Stipend issue divides ACIP, bishops

Published November 1, 2004

Talks have collapsed between the house of bishops and the Anglican Council of Indigenous People (ACIP) after the two groups were unable to agree on issues around non-stipendiary, or unpaid, priests.

A joint task force of the house of bishops and the Anglican Council of Indigenous People (ACIP) announced that they disagreed on whether to limit discussion on compensation for non-stipendiary ministers to the 11 Council of the North member dioceses (rather than all 30 Canadian dioceses) and whether to embark on a five-year pilot project providing remuneration for clergy in Council dioceses.

(Many priests in poorer dioceses, a majority of them aboriginal, receive no stipend, or remuneration, for their work in the church, said the taskforce.)

“It was mutually agreed that an impasse had developed and that further discussion would be fruitless,” said a statement signed by task force co-chairs Eunice McMahon, representing ACIP, and Bishop David Ashdown of the diocese of Keewatin, representing the house of bishops at the end of their Oct. 2 meeting here.

The statement, read by Bishop Ashdown to members of the Council of the North, which met separately here Oct. 3-6, said that ACIP had rejected the house of bishops’ proposal to limit the participation to the member dioceses of the Council.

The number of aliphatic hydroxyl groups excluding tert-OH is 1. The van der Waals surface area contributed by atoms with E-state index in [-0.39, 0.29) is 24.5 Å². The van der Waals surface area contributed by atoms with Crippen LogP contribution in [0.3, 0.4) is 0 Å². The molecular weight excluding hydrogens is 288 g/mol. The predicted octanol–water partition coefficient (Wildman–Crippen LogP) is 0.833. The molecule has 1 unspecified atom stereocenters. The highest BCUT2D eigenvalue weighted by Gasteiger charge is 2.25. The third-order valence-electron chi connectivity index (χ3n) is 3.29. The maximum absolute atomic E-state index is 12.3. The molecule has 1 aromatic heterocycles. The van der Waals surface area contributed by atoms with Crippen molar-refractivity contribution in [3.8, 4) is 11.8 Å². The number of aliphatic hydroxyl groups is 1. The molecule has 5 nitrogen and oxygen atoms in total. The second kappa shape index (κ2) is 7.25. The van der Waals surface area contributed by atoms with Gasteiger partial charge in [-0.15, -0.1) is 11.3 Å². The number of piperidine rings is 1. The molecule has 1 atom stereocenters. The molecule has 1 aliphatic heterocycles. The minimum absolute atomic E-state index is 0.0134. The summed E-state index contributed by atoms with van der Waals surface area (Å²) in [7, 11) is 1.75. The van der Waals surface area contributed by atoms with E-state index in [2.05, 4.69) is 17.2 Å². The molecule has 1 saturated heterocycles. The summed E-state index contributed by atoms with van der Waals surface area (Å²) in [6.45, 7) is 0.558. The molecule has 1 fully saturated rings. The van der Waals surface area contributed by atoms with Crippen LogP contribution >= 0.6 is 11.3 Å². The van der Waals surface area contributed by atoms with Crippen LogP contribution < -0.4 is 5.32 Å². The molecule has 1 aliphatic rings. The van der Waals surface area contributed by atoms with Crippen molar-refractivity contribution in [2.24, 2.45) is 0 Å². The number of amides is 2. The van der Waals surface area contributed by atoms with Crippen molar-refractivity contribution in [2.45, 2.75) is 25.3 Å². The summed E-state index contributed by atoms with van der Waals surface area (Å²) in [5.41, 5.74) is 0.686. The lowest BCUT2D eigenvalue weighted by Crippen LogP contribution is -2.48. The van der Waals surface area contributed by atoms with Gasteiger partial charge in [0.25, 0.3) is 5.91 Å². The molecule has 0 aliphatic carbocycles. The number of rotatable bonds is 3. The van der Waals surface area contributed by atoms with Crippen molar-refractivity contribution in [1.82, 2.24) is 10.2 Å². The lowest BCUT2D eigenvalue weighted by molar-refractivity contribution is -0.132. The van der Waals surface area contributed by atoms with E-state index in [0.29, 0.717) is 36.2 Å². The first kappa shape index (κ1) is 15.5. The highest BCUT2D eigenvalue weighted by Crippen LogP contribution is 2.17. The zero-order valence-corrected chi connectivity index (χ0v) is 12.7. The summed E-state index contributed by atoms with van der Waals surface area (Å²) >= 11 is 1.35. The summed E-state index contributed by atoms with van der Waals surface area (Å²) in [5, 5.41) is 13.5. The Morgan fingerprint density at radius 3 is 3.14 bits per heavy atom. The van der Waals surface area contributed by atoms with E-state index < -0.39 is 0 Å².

ACIP, through Donna Bomberry, who is indigenous ministries co-ordinator of the Anglican Church of Canada’s partnerships department, “insisted that it would have to include all dioceses with significant aboriginal populations such as Huron, Rupert’s Land, Qu’Appelle and Calgary,” read Bishop Ashdown. “The episcopal members of the joint task force (Bishop Ashdown and Bishop Caleb Lawrence of Moosonee) indicated that it was unlikely that the house of bishops would support such a wide distribution.”

ACIP also rejected a proposal for the five-year pilot project “focused on the provision of a just remuneration of clergy who are expected to minister beyond the expectations of a volunteer in the area by the member dioceses of the Council of the North.”

In an interview, Ms. Bomberry said while the proposal was “good because Keewatin (one of the Council dioceses) has the largest number of unpaid non-stipendiary (clergy) in Canada,” the pilot project should not be confined to dioceses that are members of the Council of the North. “We have significant native ministry in other dioceses and they don’t get assistance,” she said.


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